Tags: Bush | Will | Begin | Transition | Process

Bush Will Begin Transition Process

Monday, 27 November 2000 12:00 AM

Bush was certified the winner of Florida's presidential election by a 537-vote margin, less than one hundredth of one percent of the votes cast in the state. If the certification stands, Bush gains 25 electoral votes, enough to give him a majority in the Electoral College and make him the 43rd U.S. president.

But it is still far from certain that Bush will be the one to take the oath of office on Jan. 20.

The Gore campaign said it will go to court Monday to contest the results from at least three Florida counties. And the result in Florida is also the subject of a U.S. Supreme Court hearing, scheduled for Friday.

Speaking at the state capitol in Austin, Texas, Bush said he and his running mate – former Defense Secretary Richard Cheney – would "undertake the responsibility of preparing to serve as America's next president and vice president."

He said that he was appointing Cheney and former George Bush Sr. Transportation Secretary Andy Card to lead his transition team. He put the ball firmly in the court of the Clinton-Gore White House by saying that he had asked Cheney "to work with President Clinton's administration to open a transition office in Washington."

He added that "we look forward to a constructive working relationship [with the administration] throughout this transition."

He said that the election had been hard fought, "but now that the votes are counted, it is time for the votes to count." He called on Gore to reconsider his decision to contest the result, saying that such a move is "not the best route for America."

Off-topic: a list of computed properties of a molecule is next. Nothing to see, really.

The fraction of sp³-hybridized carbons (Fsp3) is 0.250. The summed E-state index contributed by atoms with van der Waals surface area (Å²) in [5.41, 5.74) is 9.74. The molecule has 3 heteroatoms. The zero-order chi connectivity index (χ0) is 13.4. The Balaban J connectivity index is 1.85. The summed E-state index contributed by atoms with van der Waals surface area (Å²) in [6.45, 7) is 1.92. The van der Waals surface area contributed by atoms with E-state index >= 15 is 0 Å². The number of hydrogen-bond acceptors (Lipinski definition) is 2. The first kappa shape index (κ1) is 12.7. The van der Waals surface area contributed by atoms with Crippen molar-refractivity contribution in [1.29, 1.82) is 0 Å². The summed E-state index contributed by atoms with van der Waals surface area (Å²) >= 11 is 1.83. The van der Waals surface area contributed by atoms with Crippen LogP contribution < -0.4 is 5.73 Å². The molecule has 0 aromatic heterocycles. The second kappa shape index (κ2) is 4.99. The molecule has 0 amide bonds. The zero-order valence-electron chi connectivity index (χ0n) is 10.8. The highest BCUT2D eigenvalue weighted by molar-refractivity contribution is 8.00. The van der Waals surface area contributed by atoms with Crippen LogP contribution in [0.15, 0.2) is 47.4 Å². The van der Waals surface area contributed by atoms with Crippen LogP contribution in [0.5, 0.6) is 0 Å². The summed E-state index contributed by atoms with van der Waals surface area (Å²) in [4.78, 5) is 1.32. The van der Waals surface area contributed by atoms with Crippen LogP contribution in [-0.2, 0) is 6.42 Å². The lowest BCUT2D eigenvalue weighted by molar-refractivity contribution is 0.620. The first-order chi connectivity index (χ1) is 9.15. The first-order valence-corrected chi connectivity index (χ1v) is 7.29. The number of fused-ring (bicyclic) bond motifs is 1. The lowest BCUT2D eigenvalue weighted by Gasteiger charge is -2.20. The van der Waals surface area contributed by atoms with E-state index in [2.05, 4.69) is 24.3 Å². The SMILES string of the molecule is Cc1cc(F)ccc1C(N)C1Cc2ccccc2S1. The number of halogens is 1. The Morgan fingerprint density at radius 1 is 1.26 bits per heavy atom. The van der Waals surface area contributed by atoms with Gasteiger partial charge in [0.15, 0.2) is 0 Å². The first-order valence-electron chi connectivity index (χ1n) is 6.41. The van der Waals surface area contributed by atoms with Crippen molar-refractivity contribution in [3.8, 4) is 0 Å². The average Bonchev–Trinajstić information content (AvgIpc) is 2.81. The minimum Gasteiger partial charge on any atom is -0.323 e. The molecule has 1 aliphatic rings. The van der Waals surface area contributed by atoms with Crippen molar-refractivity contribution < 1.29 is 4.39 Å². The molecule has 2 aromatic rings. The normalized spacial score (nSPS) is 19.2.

Florida's certified vote tally was announced by Secretary of State Katherine Harris shortly after 7.30 p.m., as follows: Bush, 2,912,790; Gore, 2,912,253.

"I hereby declare George W. Bush the winner of Florida's 25 electoral votes," she said.

The announcement came more than two hours after the deadline set Tuesday by the Florida Supreme Court for the state's 67 counties to submit their final vote tallies to the state's division of elections for certification.

It makes Florida the final state to certify its votes – nearly three weeks after the Nov. 7 election. Harris and the two other members of the state elections board each signed five copies of the certification before announcing the results.

Harris rejected a partial hand recount total from Palm Beach County that she said "purports to be an amended return." She said it failed to comply with Florida law, and she instead accepted the earlier machine count total.

Palm Beach County was unable to finish its manual recount by 5 p.m. and had requested an extension from Harris Sunday afternoon. She rejected it, but election officials continued counting and finished about two hours later, less than half an hour before Harris made her announcement. The final result showed a 200-vote gain for Gore – not enough to overturn Bush's lead even if the votes had been included in the state's final tally.

Minutes after Harris's announcement, Democratic vice presidential candidate Joseph Lieberman, in Washington, criticized the refusal to include the Palm Beach County recount and said the Gore campaign would contest the certification.

"How can we teach our children that every vote counts if we are not willing to make a good-faith effort to count every vote?" Lieberman said, speaking from the Hay Adams Hotel across Lafayette Park from the White House.

"Because of our belief in the importance of these fundamental American principles, Vice President Gore and I have no choice but to contest these actions as provided under Florida law and in accord with the decision of the Florida Supreme Court."

The Bush campaign's point man in Florida, Former Secretary of State James A. Baker III, said that Bush had won the election even after the recounts in Florida that Democrats had asked for, and called on Gore not to drag out the process by contesting the result in the courts.